Swiss bank Julius Baer has been reprimanded by the country's watchdog for ignoring money laundering risks in handling millions of francs of suspect payments linked to corruption in Venezuela and world soccer body FIFA.
In a highly critical report, FINMA said there had been scores of failings at Switzerland's third-largest bank, such as when it accepted a 70 million Swiss franc ($71 million) transfer for a Venezuelan customer in 2014 despite knowing he was accused of corruption.
The regulator's announcement, which outlined serious lapses as recently as 2018, comes as Switzerland seeks to change its image as one of the globe's most opaque and secretive financial centers.
FINMA told Julius Baer to improve its controls and appointed an auditor to oversee the group. Nonetheless, it did not make use of its power to demand the return of profits linked to the wrongdoing, meaning the bank faces no financial penalty.
The supervisor said it had uncovered systematic failings and management inaction on money-laundering risks, saying the vast majority of the more than 150 sample transactions it had taken showed irregularities between 2009 and early 2018.
Julius Baer acknowledged the lapses.
"We accept FINMA's findings and regret the shortcomings identified in our business with Latin American clients," said Chairman Romeo Lacher. "This is not compatible with the risk culture that we are striving to achieve."
The bank's shares were down 2.7 percent by 0920 GMT.
FINMA said the failings were connected to cases of corruption linked to Venezuelan oil company PDVSA and FIFA - which has been embroiled in a bribery scandal that led to former president Joseph Blatter and former vice-president Michel Platini being banned from soccer in 2015 over illicit payments.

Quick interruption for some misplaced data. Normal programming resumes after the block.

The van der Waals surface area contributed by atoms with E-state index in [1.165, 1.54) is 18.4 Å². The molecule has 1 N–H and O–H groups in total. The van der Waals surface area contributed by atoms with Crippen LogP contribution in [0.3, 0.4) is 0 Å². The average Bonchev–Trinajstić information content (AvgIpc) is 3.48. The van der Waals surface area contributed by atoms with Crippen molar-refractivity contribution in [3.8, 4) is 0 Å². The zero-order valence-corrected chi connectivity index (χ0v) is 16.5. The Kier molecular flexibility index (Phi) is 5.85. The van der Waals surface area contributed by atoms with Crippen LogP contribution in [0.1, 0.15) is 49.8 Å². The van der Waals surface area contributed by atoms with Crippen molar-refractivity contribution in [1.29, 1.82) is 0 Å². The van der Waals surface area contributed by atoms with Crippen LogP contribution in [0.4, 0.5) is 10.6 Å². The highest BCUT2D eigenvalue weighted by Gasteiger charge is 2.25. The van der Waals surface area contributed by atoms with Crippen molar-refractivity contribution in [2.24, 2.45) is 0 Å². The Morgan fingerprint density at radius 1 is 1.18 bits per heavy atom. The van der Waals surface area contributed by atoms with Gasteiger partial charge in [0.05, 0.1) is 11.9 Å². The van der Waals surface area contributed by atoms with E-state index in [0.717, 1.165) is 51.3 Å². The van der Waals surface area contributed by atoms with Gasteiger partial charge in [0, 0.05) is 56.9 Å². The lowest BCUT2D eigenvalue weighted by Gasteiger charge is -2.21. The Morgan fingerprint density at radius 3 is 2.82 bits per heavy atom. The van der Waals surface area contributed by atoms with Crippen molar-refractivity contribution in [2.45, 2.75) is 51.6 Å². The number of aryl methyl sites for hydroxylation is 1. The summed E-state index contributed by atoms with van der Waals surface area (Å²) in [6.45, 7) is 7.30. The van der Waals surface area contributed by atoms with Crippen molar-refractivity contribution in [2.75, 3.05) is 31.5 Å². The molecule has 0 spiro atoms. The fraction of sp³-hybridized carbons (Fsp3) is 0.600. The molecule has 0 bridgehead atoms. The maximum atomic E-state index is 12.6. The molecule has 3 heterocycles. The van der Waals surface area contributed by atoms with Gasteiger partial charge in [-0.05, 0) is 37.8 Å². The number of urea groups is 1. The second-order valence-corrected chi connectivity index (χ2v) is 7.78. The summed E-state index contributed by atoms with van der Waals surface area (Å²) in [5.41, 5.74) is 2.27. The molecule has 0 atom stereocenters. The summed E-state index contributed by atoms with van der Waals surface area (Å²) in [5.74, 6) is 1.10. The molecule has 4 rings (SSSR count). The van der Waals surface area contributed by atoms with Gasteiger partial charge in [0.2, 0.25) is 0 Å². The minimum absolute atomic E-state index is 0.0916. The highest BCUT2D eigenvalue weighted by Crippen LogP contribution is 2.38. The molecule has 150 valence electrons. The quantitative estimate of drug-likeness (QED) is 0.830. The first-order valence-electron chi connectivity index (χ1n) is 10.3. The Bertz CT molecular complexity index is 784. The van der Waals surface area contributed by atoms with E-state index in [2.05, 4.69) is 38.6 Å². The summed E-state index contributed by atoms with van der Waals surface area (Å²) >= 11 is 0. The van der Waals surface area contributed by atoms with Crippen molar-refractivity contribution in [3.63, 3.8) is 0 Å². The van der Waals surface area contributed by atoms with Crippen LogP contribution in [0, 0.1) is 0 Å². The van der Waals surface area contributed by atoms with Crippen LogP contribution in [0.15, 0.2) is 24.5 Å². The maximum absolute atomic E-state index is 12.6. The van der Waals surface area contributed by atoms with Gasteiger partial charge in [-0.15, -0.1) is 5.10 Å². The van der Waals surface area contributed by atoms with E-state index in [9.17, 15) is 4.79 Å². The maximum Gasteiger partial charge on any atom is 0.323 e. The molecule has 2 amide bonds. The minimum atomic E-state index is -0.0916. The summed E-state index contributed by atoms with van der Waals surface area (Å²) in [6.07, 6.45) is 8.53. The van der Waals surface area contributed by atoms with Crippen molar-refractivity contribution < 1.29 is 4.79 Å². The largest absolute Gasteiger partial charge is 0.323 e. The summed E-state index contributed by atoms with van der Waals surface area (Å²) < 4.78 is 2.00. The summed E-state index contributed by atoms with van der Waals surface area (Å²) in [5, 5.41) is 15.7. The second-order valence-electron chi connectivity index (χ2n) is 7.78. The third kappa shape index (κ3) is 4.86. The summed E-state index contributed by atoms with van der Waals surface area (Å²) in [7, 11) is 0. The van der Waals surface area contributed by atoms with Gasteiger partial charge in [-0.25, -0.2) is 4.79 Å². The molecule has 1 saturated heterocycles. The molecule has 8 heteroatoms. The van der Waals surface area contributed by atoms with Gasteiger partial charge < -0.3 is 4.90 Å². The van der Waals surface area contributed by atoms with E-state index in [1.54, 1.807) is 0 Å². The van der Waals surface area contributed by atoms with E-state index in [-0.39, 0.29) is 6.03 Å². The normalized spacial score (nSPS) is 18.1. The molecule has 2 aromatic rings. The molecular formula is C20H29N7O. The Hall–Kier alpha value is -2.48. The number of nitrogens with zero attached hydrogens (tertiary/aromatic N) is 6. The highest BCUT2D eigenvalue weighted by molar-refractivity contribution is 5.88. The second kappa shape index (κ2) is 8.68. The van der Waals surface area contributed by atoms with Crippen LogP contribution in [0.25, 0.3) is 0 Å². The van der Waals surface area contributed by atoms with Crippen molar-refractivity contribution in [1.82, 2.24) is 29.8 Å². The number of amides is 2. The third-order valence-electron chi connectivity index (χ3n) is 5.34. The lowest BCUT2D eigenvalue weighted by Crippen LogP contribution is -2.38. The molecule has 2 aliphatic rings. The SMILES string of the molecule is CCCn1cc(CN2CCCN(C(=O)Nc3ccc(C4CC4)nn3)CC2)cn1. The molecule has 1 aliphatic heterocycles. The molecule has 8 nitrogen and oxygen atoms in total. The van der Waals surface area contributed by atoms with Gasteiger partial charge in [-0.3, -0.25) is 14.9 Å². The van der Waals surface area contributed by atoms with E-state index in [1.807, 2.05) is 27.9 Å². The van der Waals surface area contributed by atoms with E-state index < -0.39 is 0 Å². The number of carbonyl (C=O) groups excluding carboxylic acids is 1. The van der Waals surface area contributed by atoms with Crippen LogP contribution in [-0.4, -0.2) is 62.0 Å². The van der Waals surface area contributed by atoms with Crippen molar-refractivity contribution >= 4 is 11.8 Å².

The Office of the Attorney General of Switzerland (OAG) said on Thursday it had filed an indictment against former FIFA Secretary General Jerome Valcke, who it has charged with accepting bribes.
Venezuela's PDVSA, where military officials took over management in late 2017, is subject to sanctions from Washington, imposed in a bid to oust President Nicolas Maduro.
FINMA appointed an agent to investigate Julius Baer in 2017, broadening its probe in 2018 following the arrest of a Baer banker in the United States.
The watchdog said the bank had to take steps to identify bankers whose clients had a high money-laundering risk and adjust its pay and disciplinary policy to avoid risk. Baer said it had since improved and would take action demanded by FINMA.
The bank last year appointed company insider Philipp Rickenbacher as chief executive, replacing Bernard Hodler, its former risk chief who took over when predecessor Boris Collardi abruptly left in 2017 to run unlisted rival Pictet.
Pictet, where Collardi is a managing partner and joint head of wealth management, said Collardi and the bank declined to comment.
"What was already an open secret has now been confirmed. Julius Baer sailed too close to the wind," ZKB analyst Michael Kunz said in a note.